I hate that feeling when I’m frustrated with someone and I can’t get myself to clearly communicate my feelings.
This is a major reason why managers are stressed out all the time. The gap between what they’re thinking and saying (or not saying) is a shadow that keeps following them around.
I routinely hear something like this from managers:
- “My direct report is missing deadlines, and I don’t know how to tell her.”
- “Jake always takes all the credit. I wish he’d stop.”
- “My boss ignores me in our staff meetings. I don’t know how to tell him.”
So how do we get better at productively shrinking the gap between our thoughts and words?
Introducing the Left-Hand Column Exercise (developed by Harvard and MIT professors)
1. Pick an important conversation you’ve recently had.
2. Draw a line down the center of a sheet of paper.
3. In the right column, reconstruct the conversation to the best of your ability – e.g., I said this, then he said this, then I said this, etc.
4. In the left column, write down what you were thinking and feeling at the moment that each thing was being said.
5. Review both columns
Here’s an example:
Once you’ve done the exercise. Try answering the following:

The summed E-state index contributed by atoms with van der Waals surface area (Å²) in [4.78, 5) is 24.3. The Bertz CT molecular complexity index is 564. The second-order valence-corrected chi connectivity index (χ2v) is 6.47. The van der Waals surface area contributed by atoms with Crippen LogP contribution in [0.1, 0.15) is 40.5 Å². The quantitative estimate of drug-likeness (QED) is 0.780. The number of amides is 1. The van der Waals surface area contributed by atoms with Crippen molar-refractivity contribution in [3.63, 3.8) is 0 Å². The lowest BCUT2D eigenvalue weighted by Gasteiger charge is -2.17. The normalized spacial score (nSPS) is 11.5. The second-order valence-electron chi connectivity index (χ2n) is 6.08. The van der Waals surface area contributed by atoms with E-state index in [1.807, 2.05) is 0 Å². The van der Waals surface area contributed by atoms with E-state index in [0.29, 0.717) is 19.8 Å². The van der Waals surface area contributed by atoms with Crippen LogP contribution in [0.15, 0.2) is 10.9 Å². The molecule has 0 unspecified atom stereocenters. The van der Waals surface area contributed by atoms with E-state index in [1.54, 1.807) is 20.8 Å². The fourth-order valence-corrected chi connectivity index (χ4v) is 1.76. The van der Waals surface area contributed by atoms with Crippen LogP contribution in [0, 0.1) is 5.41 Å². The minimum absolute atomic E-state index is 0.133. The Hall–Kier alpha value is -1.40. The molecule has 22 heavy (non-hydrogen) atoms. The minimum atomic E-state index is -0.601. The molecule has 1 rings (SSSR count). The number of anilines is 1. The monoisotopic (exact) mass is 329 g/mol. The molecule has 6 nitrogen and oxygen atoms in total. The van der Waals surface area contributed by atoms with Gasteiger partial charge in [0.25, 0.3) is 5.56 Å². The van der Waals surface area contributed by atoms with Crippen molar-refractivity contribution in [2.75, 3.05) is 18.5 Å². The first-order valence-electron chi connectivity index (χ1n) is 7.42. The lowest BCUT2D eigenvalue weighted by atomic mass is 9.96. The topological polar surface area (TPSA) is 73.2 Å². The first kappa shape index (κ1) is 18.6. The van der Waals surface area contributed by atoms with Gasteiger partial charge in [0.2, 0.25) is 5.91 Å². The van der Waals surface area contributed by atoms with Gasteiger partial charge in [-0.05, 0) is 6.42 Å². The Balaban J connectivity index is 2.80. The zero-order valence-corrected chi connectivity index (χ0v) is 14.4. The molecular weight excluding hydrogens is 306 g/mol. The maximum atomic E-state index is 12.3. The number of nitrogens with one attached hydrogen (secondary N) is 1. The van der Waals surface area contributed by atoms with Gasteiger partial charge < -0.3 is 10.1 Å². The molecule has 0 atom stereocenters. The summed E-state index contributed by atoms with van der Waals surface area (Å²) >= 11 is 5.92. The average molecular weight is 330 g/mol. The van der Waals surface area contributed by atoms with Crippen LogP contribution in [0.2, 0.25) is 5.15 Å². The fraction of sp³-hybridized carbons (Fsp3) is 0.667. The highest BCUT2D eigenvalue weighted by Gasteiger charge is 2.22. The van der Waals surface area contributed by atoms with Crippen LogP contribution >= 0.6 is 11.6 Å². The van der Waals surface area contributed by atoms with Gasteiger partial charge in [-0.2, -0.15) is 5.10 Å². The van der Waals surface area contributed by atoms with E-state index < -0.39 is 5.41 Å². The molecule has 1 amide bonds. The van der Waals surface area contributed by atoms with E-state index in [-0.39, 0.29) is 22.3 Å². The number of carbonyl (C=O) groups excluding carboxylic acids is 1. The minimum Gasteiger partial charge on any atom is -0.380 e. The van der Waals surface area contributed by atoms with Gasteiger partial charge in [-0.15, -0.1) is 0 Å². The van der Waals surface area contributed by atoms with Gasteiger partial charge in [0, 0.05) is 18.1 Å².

- Are there differences between your external dialogue and internal thoughts & feelings?
- Do you find yourself holding back with people who have more authority than you? (or everyone?)
- Since you’re holding back your words, what type of signals is your body language sending?
- What’s the reason for holding back. Is it fear, confidence, frustration?
- What’s the worse that can happen if you communicated what you were thinking?
- What’s the cost of not communicating?
- How can you productively communicate what you’re thinking?
Productively closing the gap between what we’re thinking and what we’re saying makes for richer conversation and a definite increase in trust (and sometimes vulnerability).
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